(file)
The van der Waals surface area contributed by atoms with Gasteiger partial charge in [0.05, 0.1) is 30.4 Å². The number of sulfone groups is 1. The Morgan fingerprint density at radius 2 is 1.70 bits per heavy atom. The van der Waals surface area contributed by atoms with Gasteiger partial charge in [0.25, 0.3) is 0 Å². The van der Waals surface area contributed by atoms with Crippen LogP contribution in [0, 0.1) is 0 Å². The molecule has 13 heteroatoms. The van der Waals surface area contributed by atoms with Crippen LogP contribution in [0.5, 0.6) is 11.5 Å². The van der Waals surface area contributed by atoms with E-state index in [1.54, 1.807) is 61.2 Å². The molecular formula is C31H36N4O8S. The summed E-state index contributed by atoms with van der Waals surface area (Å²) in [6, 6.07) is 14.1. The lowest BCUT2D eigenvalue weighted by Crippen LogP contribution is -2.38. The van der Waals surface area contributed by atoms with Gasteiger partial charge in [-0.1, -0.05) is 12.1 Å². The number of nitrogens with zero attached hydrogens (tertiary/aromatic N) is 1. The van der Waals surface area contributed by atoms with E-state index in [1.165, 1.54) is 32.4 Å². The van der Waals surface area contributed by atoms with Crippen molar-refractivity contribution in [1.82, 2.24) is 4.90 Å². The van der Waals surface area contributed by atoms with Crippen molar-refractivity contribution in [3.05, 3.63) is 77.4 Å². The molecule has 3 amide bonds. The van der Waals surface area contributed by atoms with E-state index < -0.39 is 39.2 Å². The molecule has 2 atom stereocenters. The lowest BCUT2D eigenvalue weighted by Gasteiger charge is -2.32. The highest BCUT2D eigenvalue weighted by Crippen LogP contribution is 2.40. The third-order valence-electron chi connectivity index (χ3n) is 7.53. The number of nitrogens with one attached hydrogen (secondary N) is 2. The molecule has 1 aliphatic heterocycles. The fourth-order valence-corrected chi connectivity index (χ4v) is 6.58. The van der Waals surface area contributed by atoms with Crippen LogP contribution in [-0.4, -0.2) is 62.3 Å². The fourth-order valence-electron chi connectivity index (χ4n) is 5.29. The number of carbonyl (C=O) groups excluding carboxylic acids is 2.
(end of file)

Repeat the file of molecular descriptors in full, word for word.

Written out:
The van der Waals surface area contributed by atoms with Gasteiger partial charge in [0.05, 0.1) is 30.4 Å². The number of sulfone groups is 1. The Morgan fingerprint density at radius 2 is 1.70 bits per heavy atom. The van der Waals surface area contributed by atoms with Gasteiger partial charge in [0.25, 0.3) is 0 Å². The van der Waals surface area contributed by atoms with Crippen LogP contribution in [0, 0.1) is 0 Å². The molecule has 13 heteroatoms. The van der Waals surface area contributed by atoms with Crippen LogP contribution in [0.5, 0.6) is 11.5 Å². The van der Waals surface area contributed by atoms with E-state index in [1.54, 1.807) is 61.2 Å². The molecular formula is C31H36N4O8S. The summed E-state index contributed by atoms with van der Waals surface area (Å²) in [6, 6.07) is 14.1. The lowest BCUT2D eigenvalue weighted by Crippen LogP contribution is -2.38. The van der Waals surface area contributed by atoms with Gasteiger partial charge in [-0.1, -0.05) is 12.1 Å². The number of nitrogens with zero attached hydrogens (tertiary/aromatic N) is 1. The van der Waals surface area contributed by atoms with E-state index in [1.165, 1.54) is 32.4 Å². The van der Waals surface area contributed by atoms with Crippen molar-refractivity contribution in [1.82, 2.24) is 4.90 Å². The van der Waals surface area contributed by atoms with Crippen molar-refractivity contribution in [3.05, 3.63) is 77.4 Å². The molecule has 3 amide bonds. The van der Waals surface area contributed by atoms with E-state index < -0.39 is 39.2 Å². The molecule has 2 atom stereocenters. The lowest BCUT2D eigenvalue weighted by Gasteiger charge is -2.32. The highest BCUT2D eigenvalue weighted by Crippen LogP contribution is 2.40. The third-order valence-electron chi connectivity index (χ3n) is 7.53. The number of nitrogens with one attached hydrogen (secondary N) is 2. The molecule has 1 aliphatic heterocycles. The fourth-order valence-corrected chi connectivity index (χ4v) is 6.58. The van der Waals surface area contributed by atoms with Crippen LogP contribution in [-0.4, -0.2) is 62.3 Å². The fourth-order valence-electron chi connectivity index (χ4n) is 5.29. The number of carbonyl (C=O) groups excluding carboxylic acids is 2.